According to Robert Parker, CEO and owner of San Diego based Label King, having Vetaphone corona treaters on his flexo presses and finishing line gives him additional production capacity. “We save around $10,000 a year on varnish on our Mark Andy P5 press by having Vetaphone corona and it has given us a very short ROI on our Rotoflex DF3 line because it effectively adds an extra print station,” he explained.
Parker founded the company back in 2002 having sold packaging for 11 years previously and studied flexo at a local college to fully understand the process. “I always wanted my own business but needed to find a niche that wasn’t being served – it turned out to be labels,” he added, and set up with a used Webtron 650, an experienced press operator and a large stack of dies acquired from a label company liquidation.
Beginning with supplying thermal labels as a trade house, and still predominantly trade today, Label King expanded with two additional Webtrons and enlarged premises until moving into the present 9,300 sq ft location on Distribution Avenue in 2012. By this stage the company had acquired a 10” Mark Andy 2200 8-color press to which it has since added a Mark Andy P5 flexo line with 13” web width and 8-color capability, as well as the Rotoflex DF3 finishing line with two flexo print stations.
The association with Vetaphone dates back to 2021 when after long research into the digital print options, Label King chose and installed a Domino inkjet press. “After carrying out extensive trials, we decided we preferred inkjet to toner technology because of the greater ink vibrancy, and the Domino was by far the easiest to set up and run,” he said. It also came with a highly recommended Vetaphone corona treater, the first in Label King’s history.
David Sommay, Production Manager takes up the story: “From the experience we had with Vetaphone on the Domino, it was a simple decision to specify the same on the Rotoflex that we installed last year, and for consistency’s sake we have now standardized our Mark Andy P5 press with Vetaphone corona. We like their ease of use and maintenance and the fact that they have excellent parts and service support in the US. Around 70% of our substrate is now BOPP film, so surface treatment is important – but even on paper stocks, it makes a difference, and we have no need to buy expensive pre-coated paper now.”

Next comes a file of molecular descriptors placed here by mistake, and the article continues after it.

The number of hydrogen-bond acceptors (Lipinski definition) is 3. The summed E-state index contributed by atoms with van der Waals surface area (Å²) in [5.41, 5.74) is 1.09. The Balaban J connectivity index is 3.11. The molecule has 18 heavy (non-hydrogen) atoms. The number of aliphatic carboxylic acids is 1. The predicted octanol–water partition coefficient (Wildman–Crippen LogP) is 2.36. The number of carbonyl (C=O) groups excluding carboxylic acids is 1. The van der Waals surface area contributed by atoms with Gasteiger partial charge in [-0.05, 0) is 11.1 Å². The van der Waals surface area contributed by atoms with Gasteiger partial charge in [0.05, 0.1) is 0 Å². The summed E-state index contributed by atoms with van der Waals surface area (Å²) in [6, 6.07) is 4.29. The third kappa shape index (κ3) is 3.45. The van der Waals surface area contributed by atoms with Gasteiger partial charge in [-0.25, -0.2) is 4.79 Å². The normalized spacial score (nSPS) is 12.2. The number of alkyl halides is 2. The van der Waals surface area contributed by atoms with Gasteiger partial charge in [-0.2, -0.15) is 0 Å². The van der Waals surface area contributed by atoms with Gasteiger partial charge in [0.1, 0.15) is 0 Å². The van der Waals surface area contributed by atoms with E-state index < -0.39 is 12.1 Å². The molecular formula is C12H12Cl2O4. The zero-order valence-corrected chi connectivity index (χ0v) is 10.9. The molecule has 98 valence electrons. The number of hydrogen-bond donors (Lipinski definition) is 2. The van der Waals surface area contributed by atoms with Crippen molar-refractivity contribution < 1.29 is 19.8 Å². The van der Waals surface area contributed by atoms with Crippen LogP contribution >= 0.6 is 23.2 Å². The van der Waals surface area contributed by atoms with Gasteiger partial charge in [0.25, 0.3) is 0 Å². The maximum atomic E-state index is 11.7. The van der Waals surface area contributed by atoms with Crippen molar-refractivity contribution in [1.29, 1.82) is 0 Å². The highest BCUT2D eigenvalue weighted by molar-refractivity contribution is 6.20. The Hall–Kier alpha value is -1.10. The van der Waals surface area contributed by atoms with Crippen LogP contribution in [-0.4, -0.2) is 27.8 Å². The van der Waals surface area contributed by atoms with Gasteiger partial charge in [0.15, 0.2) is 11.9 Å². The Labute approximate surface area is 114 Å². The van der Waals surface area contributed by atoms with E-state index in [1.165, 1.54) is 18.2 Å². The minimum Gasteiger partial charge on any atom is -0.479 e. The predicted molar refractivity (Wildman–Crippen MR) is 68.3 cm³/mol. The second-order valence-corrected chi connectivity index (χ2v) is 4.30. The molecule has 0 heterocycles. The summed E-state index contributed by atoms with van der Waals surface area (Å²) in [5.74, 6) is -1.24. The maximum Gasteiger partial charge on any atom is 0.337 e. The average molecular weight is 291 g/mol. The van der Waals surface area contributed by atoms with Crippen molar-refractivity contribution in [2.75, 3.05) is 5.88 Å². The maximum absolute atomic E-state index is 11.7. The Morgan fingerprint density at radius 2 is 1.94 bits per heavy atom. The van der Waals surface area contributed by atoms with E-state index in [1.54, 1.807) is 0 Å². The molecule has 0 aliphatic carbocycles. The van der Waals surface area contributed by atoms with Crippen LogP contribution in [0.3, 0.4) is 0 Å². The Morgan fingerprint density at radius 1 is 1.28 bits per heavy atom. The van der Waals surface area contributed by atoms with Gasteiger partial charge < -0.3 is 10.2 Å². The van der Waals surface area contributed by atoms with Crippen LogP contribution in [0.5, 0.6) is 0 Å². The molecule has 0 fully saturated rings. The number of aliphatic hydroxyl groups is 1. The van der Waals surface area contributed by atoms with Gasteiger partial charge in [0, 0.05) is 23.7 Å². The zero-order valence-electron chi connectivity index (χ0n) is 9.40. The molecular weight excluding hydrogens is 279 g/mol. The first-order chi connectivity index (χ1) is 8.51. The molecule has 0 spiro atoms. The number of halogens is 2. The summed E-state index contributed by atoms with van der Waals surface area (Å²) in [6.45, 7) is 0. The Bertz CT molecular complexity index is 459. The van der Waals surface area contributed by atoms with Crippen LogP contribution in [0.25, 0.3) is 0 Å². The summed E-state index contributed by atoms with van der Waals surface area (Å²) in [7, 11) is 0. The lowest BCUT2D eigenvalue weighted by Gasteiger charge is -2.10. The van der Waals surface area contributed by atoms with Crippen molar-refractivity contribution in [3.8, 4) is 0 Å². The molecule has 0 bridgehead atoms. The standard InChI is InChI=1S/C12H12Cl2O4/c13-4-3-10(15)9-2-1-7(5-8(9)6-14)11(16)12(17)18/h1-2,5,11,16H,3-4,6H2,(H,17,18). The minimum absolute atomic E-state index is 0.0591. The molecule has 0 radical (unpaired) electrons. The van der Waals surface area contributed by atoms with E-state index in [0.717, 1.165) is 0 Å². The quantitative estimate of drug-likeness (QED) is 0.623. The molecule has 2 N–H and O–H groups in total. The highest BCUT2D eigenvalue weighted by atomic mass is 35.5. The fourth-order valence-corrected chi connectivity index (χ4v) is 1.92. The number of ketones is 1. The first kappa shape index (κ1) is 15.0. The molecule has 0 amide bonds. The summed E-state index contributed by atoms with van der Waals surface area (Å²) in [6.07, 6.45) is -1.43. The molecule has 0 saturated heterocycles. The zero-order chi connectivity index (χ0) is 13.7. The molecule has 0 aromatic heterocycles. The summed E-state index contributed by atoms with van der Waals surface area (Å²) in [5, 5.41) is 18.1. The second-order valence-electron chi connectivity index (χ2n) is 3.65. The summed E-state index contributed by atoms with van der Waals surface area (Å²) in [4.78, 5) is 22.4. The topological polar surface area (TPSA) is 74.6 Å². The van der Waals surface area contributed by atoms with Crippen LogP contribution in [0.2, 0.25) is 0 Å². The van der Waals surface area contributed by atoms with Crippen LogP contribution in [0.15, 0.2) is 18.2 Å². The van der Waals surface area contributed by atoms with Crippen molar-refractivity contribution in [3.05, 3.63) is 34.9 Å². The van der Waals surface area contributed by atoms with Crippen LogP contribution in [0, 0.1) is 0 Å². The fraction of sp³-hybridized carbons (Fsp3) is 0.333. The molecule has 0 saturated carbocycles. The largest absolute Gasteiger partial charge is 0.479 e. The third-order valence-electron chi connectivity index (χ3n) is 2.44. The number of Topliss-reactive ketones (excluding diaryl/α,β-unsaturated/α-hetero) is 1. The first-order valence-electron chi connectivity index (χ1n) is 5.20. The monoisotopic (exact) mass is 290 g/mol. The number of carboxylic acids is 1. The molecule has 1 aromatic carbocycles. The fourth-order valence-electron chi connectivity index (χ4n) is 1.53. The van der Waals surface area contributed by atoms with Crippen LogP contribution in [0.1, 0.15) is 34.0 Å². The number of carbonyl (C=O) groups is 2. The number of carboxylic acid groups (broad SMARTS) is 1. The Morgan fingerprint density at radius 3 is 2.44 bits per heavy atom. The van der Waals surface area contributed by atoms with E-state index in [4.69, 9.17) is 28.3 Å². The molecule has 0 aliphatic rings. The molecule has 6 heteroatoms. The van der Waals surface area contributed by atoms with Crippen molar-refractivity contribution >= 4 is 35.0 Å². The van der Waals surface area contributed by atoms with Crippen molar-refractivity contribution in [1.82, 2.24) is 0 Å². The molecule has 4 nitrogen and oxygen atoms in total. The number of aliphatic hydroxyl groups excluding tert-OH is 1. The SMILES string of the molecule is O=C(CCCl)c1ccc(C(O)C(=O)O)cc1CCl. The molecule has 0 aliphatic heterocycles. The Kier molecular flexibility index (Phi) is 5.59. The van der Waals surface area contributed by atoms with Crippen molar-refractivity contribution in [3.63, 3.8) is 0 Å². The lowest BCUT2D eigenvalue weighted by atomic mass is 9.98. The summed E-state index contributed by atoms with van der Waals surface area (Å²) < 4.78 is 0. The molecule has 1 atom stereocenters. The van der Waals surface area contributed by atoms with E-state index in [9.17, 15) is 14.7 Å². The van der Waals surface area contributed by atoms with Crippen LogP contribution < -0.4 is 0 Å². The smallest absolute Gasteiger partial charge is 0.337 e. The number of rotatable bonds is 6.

Robert Parker believes there is still plenty of room for growth in the Southern California label market and that much of the consolidation that the market is witnessing plays into his hands. “We are well equipped with the latest technology, have a highly skilled workforce, and have real-time production flexibility that allows us to accommodate last minute orders and job changes,” he commented.
Much of the company’s success is down to shrewd planning and investment. During the period when substrate supply was affected by the pandemic, Parker bought ahead to secure the materials that would allow the company to meet its deadline commitments on future business. It required additional warehouse space, but has proved invaluable, just as did the recruitment of an experienced graphics specialist prior to installing the Domino.
“Being pro-active gives us an edge over the competition,” he said, stating that the company’s business is still 60% trade, which mitigates against any conflicting interests. “If you do your homework and invest wisely you give yourself the best chance of succeeding. In my view, Mark Andy and Vetaphone are the Cadillacs of this market!” he concluded.
Commenting for Vetaphone, Rod Ambrose who represents the Danish manufacturer on the West Coast said: “It’s always good to receive a glowing testimonial from a customer and we are pleased to hear that our corona treaters are providing Label King with consistently high-quality surface treatment – but to be told that they also increase production capacity by effectively adding an extra print station and reduce substrate cost by removing the need for pre-coated paper is a real bonus!”